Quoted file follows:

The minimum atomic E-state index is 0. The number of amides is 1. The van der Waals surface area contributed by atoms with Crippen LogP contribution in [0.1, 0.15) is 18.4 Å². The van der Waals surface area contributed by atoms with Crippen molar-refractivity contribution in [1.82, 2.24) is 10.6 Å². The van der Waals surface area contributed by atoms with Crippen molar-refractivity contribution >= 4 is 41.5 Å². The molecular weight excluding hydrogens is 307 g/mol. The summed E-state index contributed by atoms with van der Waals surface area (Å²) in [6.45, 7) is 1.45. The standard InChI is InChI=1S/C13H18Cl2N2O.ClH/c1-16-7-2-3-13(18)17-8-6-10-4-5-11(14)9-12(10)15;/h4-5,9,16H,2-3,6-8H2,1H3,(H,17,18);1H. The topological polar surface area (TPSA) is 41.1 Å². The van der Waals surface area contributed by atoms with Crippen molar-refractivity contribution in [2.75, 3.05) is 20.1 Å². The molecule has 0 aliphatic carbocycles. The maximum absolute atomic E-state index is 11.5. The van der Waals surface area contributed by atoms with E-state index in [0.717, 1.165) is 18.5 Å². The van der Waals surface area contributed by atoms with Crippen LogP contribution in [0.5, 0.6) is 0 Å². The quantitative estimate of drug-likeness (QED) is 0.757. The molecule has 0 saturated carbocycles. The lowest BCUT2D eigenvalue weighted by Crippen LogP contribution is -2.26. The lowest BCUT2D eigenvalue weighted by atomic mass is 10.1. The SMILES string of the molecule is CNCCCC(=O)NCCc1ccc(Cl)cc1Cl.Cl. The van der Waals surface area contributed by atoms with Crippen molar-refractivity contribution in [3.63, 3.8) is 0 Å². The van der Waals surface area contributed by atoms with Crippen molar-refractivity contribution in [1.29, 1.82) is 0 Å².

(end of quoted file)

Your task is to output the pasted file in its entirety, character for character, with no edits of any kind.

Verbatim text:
The minimum atomic E-state index is 0. The number of amides is 1. The van der Waals surface area contributed by atoms with Crippen LogP contribution in [0.1, 0.15) is 18.4 Å². The van der Waals surface area contributed by atoms with Crippen molar-refractivity contribution in [1.82, 2.24) is 10.6 Å². The van der Waals surface area contributed by atoms with Crippen molar-refractivity contribution >= 4 is 41.5 Å². The molecular weight excluding hydrogens is 307 g/mol. The summed E-state index contributed by atoms with van der Waals surface area (Å²) in [6.45, 7) is 1.45. The standard InChI is InChI=1S/C13H18Cl2N2O.ClH/c1-16-7-2-3-13(18)17-8-6-10-4-5-11(14)9-12(10)15;/h4-5,9,16H,2-3,6-8H2,1H3,(H,17,18);1H. The topological polar surface area (TPSA) is 41.1 Å². The van der Waals surface area contributed by atoms with Crippen molar-refractivity contribution in [2.75, 3.05) is 20.1 Å². The molecule has 0 aliphatic carbocycles. The maximum absolute atomic E-state index is 11.5. The van der Waals surface area contributed by atoms with E-state index in [0.717, 1.165) is 18.5 Å². The van der Waals surface area contributed by atoms with Crippen LogP contribution in [0.5, 0.6) is 0 Å². The quantitative estimate of drug-likeness (QED) is 0.757. The molecule has 0 saturated carbocycles. The lowest BCUT2D eigenvalue weighted by Crippen LogP contribution is -2.26. The lowest BCUT2D eigenvalue weighted by atomic mass is 10.1. The SMILES string of the molecule is CNCCCC(=O)NCCc1ccc(Cl)cc1Cl.Cl. The van der Waals surface area contributed by atoms with Crippen molar-refractivity contribution in [3.63, 3.8) is 0 Å². The van der Waals surface area contributed by atoms with Crippen molar-refractivity contribution in [1.29, 1.82) is 0 Å².